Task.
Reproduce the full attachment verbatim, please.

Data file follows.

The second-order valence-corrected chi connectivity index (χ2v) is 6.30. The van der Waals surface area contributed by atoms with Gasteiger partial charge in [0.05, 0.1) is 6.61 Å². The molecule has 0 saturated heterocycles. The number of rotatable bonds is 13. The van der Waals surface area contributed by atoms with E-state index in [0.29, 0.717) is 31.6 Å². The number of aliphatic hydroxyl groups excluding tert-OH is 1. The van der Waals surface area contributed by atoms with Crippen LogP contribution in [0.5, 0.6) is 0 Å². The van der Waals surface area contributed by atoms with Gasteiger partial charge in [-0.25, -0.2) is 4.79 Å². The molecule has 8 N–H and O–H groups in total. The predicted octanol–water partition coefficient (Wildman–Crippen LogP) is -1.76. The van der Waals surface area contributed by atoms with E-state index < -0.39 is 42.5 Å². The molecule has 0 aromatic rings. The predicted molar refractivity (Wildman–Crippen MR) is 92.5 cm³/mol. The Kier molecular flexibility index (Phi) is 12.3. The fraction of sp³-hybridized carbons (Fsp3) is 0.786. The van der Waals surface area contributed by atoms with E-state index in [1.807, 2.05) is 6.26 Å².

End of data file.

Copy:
The second-order valence-corrected chi connectivity index (χ2v) is 6.30. The van der Waals surface area contributed by atoms with Gasteiger partial charge in [0.05, 0.1) is 6.61 Å². The molecule has 0 saturated heterocycles. The number of rotatable bonds is 13. The van der Waals surface area contributed by atoms with E-state index in [0.29, 0.717) is 31.6 Å². The number of aliphatic hydroxyl groups excluding tert-OH is 1. The van der Waals surface area contributed by atoms with Crippen LogP contribution in [0.5, 0.6) is 0 Å². The van der Waals surface area contributed by atoms with Gasteiger partial charge in [-0.25, -0.2) is 4.79 Å². The molecule has 8 N–H and O–H groups in total. The predicted octanol–water partition coefficient (Wildman–Crippen LogP) is -1.76. The van der Waals surface area contributed by atoms with E-state index < -0.39 is 42.5 Å². The molecule has 0 aromatic rings. The predicted molar refractivity (Wildman–Crippen MR) is 92.5 cm³/mol. The Kier molecular flexibility index (Phi) is 12.3. The fraction of sp³-hybridized carbons (Fsp3) is 0.786. The van der Waals surface area contributed by atoms with E-state index in [1.807, 2.05) is 6.26 Å².